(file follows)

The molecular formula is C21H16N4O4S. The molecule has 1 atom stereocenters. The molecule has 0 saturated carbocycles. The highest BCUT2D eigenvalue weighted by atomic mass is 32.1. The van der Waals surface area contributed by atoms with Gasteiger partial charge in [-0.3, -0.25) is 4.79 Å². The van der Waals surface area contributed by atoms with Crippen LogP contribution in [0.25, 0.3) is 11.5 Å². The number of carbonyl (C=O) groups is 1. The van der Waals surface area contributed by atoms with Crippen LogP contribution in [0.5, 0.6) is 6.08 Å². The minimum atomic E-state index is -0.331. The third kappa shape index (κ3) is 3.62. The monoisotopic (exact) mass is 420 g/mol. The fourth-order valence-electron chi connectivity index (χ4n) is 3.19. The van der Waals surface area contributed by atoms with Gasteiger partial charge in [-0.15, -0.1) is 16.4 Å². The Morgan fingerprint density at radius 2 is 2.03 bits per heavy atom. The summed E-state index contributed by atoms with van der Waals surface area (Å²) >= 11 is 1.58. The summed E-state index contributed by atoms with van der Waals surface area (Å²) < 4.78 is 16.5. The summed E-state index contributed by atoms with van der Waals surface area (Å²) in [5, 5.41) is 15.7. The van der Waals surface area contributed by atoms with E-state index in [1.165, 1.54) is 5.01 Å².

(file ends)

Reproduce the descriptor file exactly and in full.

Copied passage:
The molecular formula is C21H16N4O4S. The molecule has 1 atom stereocenters. The molecule has 0 saturated carbocycles. The highest BCUT2D eigenvalue weighted by atomic mass is 32.1. The van der Waals surface area contributed by atoms with Gasteiger partial charge in [-0.3, -0.25) is 4.79 Å². The van der Waals surface area contributed by atoms with Crippen LogP contribution in [0.25, 0.3) is 11.5 Å². The number of carbonyl (C=O) groups is 1. The van der Waals surface area contributed by atoms with Crippen LogP contribution in [0.5, 0.6) is 6.08 Å². The minimum atomic E-state index is -0.331. The third kappa shape index (κ3) is 3.62. The monoisotopic (exact) mass is 420 g/mol. The fourth-order valence-electron chi connectivity index (χ4n) is 3.19. The van der Waals surface area contributed by atoms with Gasteiger partial charge in [-0.15, -0.1) is 16.4 Å². The Morgan fingerprint density at radius 2 is 2.03 bits per heavy atom. The summed E-state index contributed by atoms with van der Waals surface area (Å²) >= 11 is 1.58. The summed E-state index contributed by atoms with van der Waals surface area (Å²) < 4.78 is 16.5. The summed E-state index contributed by atoms with van der Waals surface area (Å²) in [5, 5.41) is 15.7. The van der Waals surface area contributed by atoms with E-state index in [1.165, 1.54) is 5.01 Å².